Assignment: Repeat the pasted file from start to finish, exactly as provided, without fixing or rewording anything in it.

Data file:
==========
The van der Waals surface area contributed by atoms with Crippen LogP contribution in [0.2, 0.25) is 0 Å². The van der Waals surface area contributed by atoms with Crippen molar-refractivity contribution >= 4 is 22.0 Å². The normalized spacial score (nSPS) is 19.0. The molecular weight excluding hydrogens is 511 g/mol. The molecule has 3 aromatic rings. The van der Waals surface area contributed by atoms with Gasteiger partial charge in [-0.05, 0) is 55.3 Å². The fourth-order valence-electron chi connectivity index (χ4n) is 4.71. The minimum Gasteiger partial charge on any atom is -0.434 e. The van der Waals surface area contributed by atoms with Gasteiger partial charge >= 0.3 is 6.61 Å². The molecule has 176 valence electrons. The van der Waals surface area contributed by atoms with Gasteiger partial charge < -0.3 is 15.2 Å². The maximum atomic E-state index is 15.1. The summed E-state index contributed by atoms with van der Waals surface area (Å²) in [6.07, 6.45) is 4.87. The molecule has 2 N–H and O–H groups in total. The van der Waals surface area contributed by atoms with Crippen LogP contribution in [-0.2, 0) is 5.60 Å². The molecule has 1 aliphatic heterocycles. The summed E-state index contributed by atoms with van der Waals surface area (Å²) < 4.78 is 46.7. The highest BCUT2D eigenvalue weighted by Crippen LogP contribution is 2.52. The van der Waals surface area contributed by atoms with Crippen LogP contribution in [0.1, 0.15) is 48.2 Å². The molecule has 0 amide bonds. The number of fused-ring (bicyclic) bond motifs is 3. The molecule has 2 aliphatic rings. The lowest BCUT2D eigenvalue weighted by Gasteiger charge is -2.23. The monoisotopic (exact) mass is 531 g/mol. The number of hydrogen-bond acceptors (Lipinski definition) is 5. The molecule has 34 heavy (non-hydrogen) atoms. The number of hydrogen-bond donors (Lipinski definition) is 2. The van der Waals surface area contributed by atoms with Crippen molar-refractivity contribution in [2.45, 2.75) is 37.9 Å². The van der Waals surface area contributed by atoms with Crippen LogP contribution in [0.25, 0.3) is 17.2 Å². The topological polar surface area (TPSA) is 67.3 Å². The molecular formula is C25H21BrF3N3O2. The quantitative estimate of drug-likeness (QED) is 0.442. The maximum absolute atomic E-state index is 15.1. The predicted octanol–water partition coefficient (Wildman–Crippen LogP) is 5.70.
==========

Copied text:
The van der Waals surface area contributed by atoms with Crippen LogP contribution in [0.2, 0.25) is 0 Å². The van der Waals surface area contributed by atoms with Crippen molar-refractivity contribution >= 4 is 22.0 Å². The normalized spacial score (nSPS) is 19.0. The molecular weight excluding hydrogens is 511 g/mol. The molecule has 3 aromatic rings. The van der Waals surface area contributed by atoms with Gasteiger partial charge in [-0.05, 0) is 55.3 Å². The fourth-order valence-electron chi connectivity index (χ4n) is 4.71. The minimum Gasteiger partial charge on any atom is -0.434 e. The van der Waals surface area contributed by atoms with Gasteiger partial charge >= 0.3 is 6.61 Å². The molecule has 176 valence electrons. The van der Waals surface area contributed by atoms with Gasteiger partial charge < -0.3 is 15.2 Å². The maximum atomic E-state index is 15.1. The summed E-state index contributed by atoms with van der Waals surface area (Å²) in [6.07, 6.45) is 4.87. The molecule has 2 N–H and O–H groups in total. The van der Waals surface area contributed by atoms with Crippen LogP contribution in [-0.2, 0) is 5.60 Å². The molecule has 1 aliphatic heterocycles. The summed E-state index contributed by atoms with van der Waals surface area (Å²) < 4.78 is 46.7. The highest BCUT2D eigenvalue weighted by Crippen LogP contribution is 2.52. The van der Waals surface area contributed by atoms with Crippen LogP contribution in [0.1, 0.15) is 48.2 Å². The molecule has 0 amide bonds. The number of fused-ring (bicyclic) bond motifs is 3. The molecule has 2 aliphatic rings. The lowest BCUT2D eigenvalue weighted by Gasteiger charge is -2.23. The monoisotopic (exact) mass is 531 g/mol. The number of hydrogen-bond acceptors (Lipinski definition) is 5. The molecule has 34 heavy (non-hydrogen) atoms. The number of hydrogen-bond donors (Lipinski definition) is 2. The van der Waals surface area contributed by atoms with Crippen molar-refractivity contribution in [2.45, 2.75) is 37.9 Å². The van der Waals surface area contributed by atoms with Crippen LogP contribution in [0.25, 0.3) is 17.2 Å². The topological polar surface area (TPSA) is 67.3 Å². The molecular formula is C25H21BrF3N3O2. The quantitative estimate of drug-likeness (QED) is 0.442. The maximum absolute atomic E-state index is 15.1. The predicted octanol–water partition coefficient (Wildman–Crippen LogP) is 5.70.